Year First Published: 1897
Creator: Richard F. Outcaults
Publishing Company: Howard Ainslee & Co.
Genre: Humor, Social Commentary

The Yellow Kid in McFadden's Flatsphoto source: mycomicshop

A comic book titled The Yellow Kid in McFadden’s Flats was published in early 1897. The black-and-white comic was 196 pages long, square bound, 50 cents, and 5 1/2″ by 7 1/2″ in size.

The Yellow Kid was a bald, snaggle-toothed barefoot boy who hung out in a slum street typical of some areas of poverty that existed in late-nineteenth-century New York City. The Yellow Kid’s head was wholly shaved to get rid of lice, a common problem among children in New York’s slums.

Before this comic book, the Yellow Kid, coined by New Yorkers, was already famous as an unnamed character in Outcaults’ newspaper strip, Hogan’s Alley. Outcault is thought to have drawn influence from a variety of sources. Among these were the street children-based cartoons by Charles W. Saalburg and Michael Angelo Woolf.

Did you Know?

An award was named for Yellow Kid. The International Cartoonists Exhibition presents the Yellow Kid Awards, which are given out at the yearly Italian comic book and video game expo Lucca Comics & Games.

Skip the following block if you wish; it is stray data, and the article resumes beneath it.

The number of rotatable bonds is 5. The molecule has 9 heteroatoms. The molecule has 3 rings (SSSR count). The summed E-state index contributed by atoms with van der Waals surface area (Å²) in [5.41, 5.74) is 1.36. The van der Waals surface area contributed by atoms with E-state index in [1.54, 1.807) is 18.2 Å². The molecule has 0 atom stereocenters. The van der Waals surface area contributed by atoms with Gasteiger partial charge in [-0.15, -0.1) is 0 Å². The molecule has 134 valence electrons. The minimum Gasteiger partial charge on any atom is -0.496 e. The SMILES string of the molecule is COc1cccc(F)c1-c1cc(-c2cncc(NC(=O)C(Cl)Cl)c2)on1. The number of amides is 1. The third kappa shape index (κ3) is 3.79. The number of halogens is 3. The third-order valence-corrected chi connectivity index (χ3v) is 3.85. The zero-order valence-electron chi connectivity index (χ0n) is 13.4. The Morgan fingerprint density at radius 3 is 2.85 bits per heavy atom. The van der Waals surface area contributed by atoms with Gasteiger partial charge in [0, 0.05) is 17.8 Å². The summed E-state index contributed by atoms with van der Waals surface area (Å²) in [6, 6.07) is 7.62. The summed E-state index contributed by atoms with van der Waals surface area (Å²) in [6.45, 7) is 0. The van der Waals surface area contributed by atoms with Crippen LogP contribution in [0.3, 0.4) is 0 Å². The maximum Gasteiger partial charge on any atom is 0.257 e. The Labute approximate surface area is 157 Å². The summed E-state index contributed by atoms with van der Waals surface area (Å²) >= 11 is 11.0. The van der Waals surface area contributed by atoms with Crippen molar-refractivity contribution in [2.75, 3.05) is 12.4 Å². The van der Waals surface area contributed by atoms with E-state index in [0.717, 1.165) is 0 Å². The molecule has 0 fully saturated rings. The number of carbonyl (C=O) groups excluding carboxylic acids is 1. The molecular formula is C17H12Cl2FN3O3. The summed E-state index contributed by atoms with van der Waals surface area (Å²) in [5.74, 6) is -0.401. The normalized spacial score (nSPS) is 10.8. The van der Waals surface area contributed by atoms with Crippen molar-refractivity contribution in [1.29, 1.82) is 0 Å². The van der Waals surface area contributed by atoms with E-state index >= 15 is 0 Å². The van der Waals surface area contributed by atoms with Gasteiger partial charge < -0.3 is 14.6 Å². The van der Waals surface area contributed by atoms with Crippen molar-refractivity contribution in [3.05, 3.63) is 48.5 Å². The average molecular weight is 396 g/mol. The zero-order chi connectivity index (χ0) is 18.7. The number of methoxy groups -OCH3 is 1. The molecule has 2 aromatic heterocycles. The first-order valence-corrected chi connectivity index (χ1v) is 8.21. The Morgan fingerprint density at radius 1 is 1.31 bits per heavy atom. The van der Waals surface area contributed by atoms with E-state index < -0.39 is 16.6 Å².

1. The Adventures of Mr. Obadiah Oldbuck

Year First Published: 1842
Creator: Rudolphe Töpffer
Publishing Company: Wilson & Co.
Genre: Humor, Comic, Adventure, Tragedy

photo source: Open Culture

The Adventures of Mr. Obadiah Oldbuck is the oldest comic book in America. Originally released in 1837 in numerous European languages, with an English translation created specifically for Britain in 1941. A year later, on September 14, 1842, that version was reproduced in New York for Americans, making it the first comic book printed in America. Obadiah Oldbuck is 40 pages and 8 1/2″ x 11″ in size.

The books remained in print in America until 1877.There are no word balloons, but there is text to narrate the story just below the panels. In 1998, a copy of it was found in Oakland, California. A full version of the book can be browsed at the Dartmouth College Library.

Did you Know?

Obadiah Oldbuck attempts (and fails) to commit suicide in the story just because of a girl. This happened five or six times in the comic, making you think that this type of story was comedy gold back in the Age of Enlightenment.

Spread the love

Related Post

Leave a comment

Your email address will not be published. Required fields are marked *